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When our team moved to a new office, we wanted to build out a new co-working space with some nice furniture to encourage team cross-pollination. We searched for a large, inviting round table but couldn’t find anything we liked. Since I had some experience in woodworking and a membership to a local makerspace, I volunteered to make the tabletop at cost.

Rough 8/4 boards on the left, transitioning to milled butcher block stock on the right

The process started with rough sawn 8/4 oak boards which first had to be milled flat on the jointer, then the planer.Once the boards were flat, they were cut to desired thinkness on the table saw.

Final blocks cut on the table saw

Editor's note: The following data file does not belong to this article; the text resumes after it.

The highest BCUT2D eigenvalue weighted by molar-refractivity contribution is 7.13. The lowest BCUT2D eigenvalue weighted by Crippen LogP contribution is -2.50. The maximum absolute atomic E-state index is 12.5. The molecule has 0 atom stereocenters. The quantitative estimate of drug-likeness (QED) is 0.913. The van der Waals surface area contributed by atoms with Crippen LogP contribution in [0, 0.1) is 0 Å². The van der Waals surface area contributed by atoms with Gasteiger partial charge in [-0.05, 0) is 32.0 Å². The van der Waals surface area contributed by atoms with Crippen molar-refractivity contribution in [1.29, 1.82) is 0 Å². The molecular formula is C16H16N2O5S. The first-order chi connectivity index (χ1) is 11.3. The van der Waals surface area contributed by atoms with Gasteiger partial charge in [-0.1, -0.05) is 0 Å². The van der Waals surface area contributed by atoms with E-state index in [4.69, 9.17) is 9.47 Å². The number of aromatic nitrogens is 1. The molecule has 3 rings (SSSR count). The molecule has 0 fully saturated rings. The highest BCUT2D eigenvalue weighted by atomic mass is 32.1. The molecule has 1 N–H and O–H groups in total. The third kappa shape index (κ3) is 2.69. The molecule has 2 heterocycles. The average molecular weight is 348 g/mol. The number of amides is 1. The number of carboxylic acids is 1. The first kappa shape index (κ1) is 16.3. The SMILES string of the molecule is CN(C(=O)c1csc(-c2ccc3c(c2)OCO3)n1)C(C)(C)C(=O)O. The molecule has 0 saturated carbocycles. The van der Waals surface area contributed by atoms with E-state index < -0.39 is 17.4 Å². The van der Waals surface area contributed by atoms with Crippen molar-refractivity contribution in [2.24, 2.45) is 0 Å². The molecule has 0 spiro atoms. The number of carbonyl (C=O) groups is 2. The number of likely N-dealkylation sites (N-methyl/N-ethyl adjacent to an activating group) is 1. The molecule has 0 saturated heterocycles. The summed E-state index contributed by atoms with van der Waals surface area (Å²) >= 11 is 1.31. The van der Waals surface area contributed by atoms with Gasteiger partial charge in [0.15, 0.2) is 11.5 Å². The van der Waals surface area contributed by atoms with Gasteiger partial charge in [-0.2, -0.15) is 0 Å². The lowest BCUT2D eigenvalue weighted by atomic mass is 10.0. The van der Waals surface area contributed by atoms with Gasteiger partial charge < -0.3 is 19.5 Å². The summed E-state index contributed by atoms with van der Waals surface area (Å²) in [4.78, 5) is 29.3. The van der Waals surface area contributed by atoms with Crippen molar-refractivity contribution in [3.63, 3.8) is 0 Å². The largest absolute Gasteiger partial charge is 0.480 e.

Several long clamps were used to glue up the stock into 3 separate sections, which would be glued together in a subsequent glue-up following a few runs through the planar to achieve a flat surface.

Initial glue-up using every clamp I could find in the shop
3 sections after a few runs through the planar

After the 3 sections were glued together and flattened with a hand plane, it was time to take it to the CNC router to cut it into its final circular shape.

The edges were then rounded with a ¼ inch round-over bit and the surface was sanded with a palm sander using progressively finer grit sandpaper. Finally, the wood was conditioned, stained and a few coats of satin polyurethane were applied top and bottom with light sanding in between coats.

Satin polyurethane left to cure

Once the tabletop was completed, a frame was assembled using metal piping from the local hardware store for an industrial look. The result was a large, round oak standing table with a matte polyurethane finish.

The finished table in our new co-working space
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Eli Knebel

I'm a software engineer in the Pittsburgh area, hobbyist maker


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